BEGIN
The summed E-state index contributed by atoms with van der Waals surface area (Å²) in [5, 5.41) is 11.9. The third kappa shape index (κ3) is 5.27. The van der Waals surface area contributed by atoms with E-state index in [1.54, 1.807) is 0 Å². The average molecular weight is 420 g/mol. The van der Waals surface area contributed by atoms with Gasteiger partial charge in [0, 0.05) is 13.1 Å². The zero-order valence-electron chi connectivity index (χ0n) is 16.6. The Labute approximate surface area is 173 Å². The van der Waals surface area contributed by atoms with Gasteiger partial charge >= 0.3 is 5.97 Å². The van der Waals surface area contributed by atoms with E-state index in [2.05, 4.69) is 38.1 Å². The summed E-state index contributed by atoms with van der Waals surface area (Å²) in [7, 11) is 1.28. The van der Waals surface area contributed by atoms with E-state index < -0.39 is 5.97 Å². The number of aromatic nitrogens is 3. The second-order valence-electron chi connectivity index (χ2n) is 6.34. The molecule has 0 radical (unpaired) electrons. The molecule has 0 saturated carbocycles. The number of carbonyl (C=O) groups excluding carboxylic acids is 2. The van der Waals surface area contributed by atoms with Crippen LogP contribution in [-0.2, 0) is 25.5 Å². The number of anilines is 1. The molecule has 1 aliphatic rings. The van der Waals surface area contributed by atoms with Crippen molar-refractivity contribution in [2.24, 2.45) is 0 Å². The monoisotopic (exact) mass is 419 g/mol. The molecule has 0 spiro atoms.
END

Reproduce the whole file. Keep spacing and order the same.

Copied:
The summed E-state index contributed by atoms with van der Waals surface area (Å²) in [5, 5.41) is 11.9. The third kappa shape index (κ3) is 5.27. The van der Waals surface area contributed by atoms with E-state index in [1.54, 1.807) is 0 Å². The average molecular weight is 420 g/mol. The van der Waals surface area contributed by atoms with Gasteiger partial charge in [0, 0.05) is 13.1 Å². The zero-order valence-electron chi connectivity index (χ0n) is 16.6. The Labute approximate surface area is 173 Å². The van der Waals surface area contributed by atoms with Gasteiger partial charge >= 0.3 is 5.97 Å². The van der Waals surface area contributed by atoms with E-state index in [2.05, 4.69) is 38.1 Å². The summed E-state index contributed by atoms with van der Waals surface area (Å²) in [7, 11) is 1.28. The van der Waals surface area contributed by atoms with E-state index < -0.39 is 5.97 Å². The number of aromatic nitrogens is 3. The second-order valence-electron chi connectivity index (χ2n) is 6.34. The molecule has 0 radical (unpaired) electrons. The molecule has 0 saturated carbocycles. The number of carbonyl (C=O) groups excluding carboxylic acids is 2. The van der Waals surface area contributed by atoms with Crippen LogP contribution in [-0.2, 0) is 25.5 Å². The number of anilines is 1. The molecule has 1 aliphatic rings. The van der Waals surface area contributed by atoms with Crippen molar-refractivity contribution in [2.24, 2.45) is 0 Å². The monoisotopic (exact) mass is 419 g/mol. The molecule has 0 spiro atoms.